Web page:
No More Elective C-Sections

Elective c-sections and inductions have become increasingly popular over the last few decades.  Women who were uncomfortable, wanted their baby born on a certain day for a tax break or a special number, or hoped to be home from the hospital by a holiday or special event were scheduling to have their babies earlier than full term.  There are definitely medically necessary early c-sections and inductions performed, and that will not change.  But those women hoping to have their babies early for the convenience factor are going to find it harder to get an elective c-section or induction.  This is according to Lylah Alphonse’s Parenting article posted on Yahoo! Shine, “More Hospitals Banning Elective C Sections.”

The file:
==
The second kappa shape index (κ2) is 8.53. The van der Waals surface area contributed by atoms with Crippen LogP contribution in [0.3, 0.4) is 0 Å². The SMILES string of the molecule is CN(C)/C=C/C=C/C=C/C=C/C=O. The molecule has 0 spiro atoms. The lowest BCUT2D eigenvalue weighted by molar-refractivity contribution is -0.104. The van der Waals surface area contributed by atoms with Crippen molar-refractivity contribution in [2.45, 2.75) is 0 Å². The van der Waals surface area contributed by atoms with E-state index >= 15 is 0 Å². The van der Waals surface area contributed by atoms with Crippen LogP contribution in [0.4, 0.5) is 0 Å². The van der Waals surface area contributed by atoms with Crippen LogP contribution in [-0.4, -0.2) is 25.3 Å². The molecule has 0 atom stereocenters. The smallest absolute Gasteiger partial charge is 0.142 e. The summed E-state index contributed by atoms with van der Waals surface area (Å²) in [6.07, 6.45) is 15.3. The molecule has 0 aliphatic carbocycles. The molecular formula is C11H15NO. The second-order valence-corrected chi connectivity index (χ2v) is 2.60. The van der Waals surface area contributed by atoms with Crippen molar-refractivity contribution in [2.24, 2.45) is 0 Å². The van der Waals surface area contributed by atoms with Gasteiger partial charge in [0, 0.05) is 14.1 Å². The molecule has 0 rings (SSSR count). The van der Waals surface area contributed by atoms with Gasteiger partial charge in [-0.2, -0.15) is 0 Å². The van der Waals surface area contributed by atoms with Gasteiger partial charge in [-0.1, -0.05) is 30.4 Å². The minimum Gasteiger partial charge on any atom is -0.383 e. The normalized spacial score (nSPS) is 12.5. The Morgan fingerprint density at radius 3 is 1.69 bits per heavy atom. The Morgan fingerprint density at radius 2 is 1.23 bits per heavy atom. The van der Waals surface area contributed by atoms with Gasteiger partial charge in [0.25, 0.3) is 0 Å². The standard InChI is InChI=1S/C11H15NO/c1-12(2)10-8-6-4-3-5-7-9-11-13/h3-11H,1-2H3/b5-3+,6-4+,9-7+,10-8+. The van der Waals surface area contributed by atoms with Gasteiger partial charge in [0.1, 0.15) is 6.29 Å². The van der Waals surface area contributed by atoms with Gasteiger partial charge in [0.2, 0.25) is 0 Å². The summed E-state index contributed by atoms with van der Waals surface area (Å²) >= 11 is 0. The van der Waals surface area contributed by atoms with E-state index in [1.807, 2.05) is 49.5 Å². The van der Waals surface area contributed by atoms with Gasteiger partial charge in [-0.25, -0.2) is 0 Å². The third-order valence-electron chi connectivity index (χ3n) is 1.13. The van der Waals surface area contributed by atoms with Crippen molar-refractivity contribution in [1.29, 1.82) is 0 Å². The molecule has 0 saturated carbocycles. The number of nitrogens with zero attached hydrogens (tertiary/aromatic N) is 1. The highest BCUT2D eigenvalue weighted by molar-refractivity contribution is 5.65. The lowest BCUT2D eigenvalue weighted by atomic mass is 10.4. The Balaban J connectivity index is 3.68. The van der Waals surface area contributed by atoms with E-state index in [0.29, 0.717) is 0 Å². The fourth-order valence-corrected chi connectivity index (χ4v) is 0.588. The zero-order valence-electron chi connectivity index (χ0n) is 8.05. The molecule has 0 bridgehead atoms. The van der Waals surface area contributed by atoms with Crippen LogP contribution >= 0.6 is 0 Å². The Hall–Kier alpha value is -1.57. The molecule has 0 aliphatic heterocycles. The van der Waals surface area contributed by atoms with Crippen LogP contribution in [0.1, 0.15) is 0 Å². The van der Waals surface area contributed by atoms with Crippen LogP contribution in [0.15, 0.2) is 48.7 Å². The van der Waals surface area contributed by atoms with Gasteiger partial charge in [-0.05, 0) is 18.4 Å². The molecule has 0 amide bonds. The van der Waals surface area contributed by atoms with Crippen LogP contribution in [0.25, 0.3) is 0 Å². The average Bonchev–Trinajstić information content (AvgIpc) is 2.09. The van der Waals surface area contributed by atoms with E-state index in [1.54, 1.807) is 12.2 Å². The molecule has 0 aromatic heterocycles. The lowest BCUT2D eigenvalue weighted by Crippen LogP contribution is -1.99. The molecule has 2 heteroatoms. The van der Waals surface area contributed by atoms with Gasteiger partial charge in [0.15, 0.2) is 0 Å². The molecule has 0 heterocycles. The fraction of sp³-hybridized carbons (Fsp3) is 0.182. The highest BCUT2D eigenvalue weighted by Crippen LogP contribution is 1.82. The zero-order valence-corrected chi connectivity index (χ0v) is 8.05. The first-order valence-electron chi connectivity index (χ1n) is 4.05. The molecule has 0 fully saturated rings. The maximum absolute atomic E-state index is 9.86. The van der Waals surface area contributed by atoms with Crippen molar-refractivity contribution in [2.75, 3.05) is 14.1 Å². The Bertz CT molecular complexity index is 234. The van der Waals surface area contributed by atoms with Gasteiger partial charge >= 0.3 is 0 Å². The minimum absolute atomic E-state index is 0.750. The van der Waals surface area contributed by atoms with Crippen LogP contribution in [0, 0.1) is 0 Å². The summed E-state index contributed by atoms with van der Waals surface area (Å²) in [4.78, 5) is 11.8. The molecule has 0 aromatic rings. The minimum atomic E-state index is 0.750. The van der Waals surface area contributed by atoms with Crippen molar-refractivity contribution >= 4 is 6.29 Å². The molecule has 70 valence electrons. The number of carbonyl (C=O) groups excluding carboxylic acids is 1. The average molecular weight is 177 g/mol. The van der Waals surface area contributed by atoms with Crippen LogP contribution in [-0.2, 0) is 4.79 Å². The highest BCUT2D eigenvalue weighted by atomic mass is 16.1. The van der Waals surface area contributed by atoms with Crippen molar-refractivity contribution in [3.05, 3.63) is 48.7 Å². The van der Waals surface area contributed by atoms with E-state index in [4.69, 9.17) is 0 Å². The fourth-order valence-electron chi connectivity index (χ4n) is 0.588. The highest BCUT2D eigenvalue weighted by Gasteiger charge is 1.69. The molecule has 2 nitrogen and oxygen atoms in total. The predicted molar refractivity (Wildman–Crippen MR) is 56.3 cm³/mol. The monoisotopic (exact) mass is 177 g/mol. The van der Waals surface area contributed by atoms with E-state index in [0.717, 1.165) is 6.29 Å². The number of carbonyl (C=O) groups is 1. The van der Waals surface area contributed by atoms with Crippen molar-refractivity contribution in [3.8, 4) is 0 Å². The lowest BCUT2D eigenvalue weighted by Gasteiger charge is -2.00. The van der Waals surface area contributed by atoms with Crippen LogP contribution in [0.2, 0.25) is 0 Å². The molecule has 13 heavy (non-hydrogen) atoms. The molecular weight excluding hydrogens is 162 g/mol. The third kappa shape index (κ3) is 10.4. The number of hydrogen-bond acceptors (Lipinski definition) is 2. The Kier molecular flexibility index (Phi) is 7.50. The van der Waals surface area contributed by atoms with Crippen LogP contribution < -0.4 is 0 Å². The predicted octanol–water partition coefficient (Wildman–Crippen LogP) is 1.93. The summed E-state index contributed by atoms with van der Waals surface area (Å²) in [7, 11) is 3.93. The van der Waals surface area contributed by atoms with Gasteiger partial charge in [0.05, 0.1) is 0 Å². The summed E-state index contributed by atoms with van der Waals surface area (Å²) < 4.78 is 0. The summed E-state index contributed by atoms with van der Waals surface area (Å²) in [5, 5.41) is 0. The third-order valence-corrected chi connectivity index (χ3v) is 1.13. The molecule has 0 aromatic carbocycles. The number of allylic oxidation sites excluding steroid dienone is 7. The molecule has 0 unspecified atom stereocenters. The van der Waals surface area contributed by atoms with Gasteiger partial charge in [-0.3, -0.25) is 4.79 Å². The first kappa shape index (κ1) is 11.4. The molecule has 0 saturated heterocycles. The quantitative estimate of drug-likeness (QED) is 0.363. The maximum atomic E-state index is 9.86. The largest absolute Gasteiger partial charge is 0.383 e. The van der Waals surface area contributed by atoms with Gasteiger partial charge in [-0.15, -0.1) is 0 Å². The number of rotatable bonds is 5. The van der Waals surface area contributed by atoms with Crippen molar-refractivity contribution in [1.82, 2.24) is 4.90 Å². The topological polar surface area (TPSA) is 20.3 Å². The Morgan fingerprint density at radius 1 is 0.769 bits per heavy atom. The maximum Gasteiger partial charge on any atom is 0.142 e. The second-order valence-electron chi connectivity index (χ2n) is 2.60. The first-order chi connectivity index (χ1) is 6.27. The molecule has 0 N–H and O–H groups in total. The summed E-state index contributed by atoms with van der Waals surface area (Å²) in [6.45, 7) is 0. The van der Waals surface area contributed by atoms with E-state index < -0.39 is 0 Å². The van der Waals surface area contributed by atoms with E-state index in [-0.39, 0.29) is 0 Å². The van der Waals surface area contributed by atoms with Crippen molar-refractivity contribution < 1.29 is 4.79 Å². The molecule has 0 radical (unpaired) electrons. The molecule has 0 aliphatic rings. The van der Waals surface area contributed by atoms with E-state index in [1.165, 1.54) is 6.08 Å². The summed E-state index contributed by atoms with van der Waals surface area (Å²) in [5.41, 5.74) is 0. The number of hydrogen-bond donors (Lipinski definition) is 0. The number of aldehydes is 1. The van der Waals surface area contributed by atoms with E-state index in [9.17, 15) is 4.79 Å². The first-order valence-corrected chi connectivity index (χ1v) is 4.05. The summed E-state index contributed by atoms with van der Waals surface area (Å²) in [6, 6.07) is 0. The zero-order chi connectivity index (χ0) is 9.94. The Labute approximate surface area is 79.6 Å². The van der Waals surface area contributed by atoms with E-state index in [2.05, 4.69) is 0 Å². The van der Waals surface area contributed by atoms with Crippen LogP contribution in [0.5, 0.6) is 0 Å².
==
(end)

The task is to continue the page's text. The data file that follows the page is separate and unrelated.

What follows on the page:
Massachusetts’ top hospitals have banned elective c-sections and inductions before 39 weeks gestation.  Hospitals in New York, California, Oregon, Texas, Arizona, and Illinois have also started banning these elective procedures.  Compare health insurance companies’ reactions and this is good news for them.  Statistics show that 39 to 40 weeks of gestation yields the healthiest babies with the lowest rate of complications.  The brain, lungs, and gastric system of babies are all developing rapidly in the last few weeks of pregnancy.  Since babies born before 39 weeks have greater chances of complications, it just doesn’t make sense to perform elective c-sections or inductions earlier than 39 weeks for a trivial reason.  Obviously there are circumstances where the mother or baby’s health is in danger and those babies need to be delivered prior to 39 weeks, but that is not considered an elective procedure.

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